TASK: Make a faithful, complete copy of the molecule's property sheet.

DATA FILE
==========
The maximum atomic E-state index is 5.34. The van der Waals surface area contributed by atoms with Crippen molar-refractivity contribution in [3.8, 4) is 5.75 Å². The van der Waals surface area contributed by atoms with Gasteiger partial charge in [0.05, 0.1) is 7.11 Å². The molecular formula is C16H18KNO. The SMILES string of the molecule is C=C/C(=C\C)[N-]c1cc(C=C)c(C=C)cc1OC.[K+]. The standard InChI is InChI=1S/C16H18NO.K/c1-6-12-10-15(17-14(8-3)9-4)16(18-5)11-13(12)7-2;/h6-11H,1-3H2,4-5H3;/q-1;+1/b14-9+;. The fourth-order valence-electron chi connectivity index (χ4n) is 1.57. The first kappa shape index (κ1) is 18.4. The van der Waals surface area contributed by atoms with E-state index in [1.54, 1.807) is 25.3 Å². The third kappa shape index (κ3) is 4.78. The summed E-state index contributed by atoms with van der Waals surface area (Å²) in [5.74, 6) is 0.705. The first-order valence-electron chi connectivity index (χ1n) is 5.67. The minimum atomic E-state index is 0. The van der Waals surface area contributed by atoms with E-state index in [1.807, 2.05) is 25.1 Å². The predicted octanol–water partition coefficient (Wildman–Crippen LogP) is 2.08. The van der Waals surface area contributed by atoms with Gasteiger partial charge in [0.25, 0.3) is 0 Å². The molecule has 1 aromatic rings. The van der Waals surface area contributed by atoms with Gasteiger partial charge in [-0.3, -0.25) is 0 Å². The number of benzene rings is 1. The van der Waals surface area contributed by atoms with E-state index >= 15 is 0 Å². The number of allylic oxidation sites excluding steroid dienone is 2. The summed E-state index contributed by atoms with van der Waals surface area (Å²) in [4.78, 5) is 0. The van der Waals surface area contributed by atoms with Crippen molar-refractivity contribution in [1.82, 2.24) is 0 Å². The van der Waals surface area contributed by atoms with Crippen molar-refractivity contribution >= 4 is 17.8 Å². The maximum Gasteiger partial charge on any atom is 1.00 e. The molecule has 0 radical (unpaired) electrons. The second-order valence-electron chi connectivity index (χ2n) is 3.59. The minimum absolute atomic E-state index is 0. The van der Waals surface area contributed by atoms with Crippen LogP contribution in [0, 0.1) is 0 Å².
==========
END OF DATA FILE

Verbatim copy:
The maximum atomic E-state index is 5.34. The van der Waals surface area contributed by atoms with Crippen molar-refractivity contribution in [3.8, 4) is 5.75 Å². The van der Waals surface area contributed by atoms with Gasteiger partial charge in [0.05, 0.1) is 7.11 Å². The molecular formula is C16H18KNO. The SMILES string of the molecule is C=C/C(=C\C)[N-]c1cc(C=C)c(C=C)cc1OC.[K+]. The standard InChI is InChI=1S/C16H18NO.K/c1-6-12-10-15(17-14(8-3)9-4)16(18-5)11-13(12)7-2;/h6-11H,1-3H2,4-5H3;/q-1;+1/b14-9+;. The fourth-order valence-electron chi connectivity index (χ4n) is 1.57. The first kappa shape index (κ1) is 18.4. The van der Waals surface area contributed by atoms with E-state index in [1.54, 1.807) is 25.3 Å². The third kappa shape index (κ3) is 4.78. The summed E-state index contributed by atoms with van der Waals surface area (Å²) in [5.74, 6) is 0.705. The first-order valence-electron chi connectivity index (χ1n) is 5.67. The minimum atomic E-state index is 0. The van der Waals surface area contributed by atoms with E-state index in [1.807, 2.05) is 25.1 Å². The predicted octanol–water partition coefficient (Wildman–Crippen LogP) is 2.08. The van der Waals surface area contributed by atoms with Gasteiger partial charge in [0.25, 0.3) is 0 Å². The molecule has 1 aromatic rings. The van der Waals surface area contributed by atoms with Gasteiger partial charge in [-0.3, -0.25) is 0 Å². The number of benzene rings is 1. The van der Waals surface area contributed by atoms with E-state index >= 15 is 0 Å². The number of allylic oxidation sites excluding steroid dienone is 2. The summed E-state index contributed by atoms with van der Waals surface area (Å²) in [4.78, 5) is 0. The van der Waals surface area contributed by atoms with Crippen molar-refractivity contribution in [1.82, 2.24) is 0 Å². The van der Waals surface area contributed by atoms with Crippen molar-refractivity contribution >= 4 is 17.8 Å². The maximum Gasteiger partial charge on any atom is 1.00 e. The molecule has 0 radical (unpaired) electrons. The second-order valence-electron chi connectivity index (χ2n) is 3.59. The minimum absolute atomic E-state index is 0. The van der Waals surface area contributed by atoms with Crippen LogP contribution in [0, 0.1) is 0 Å².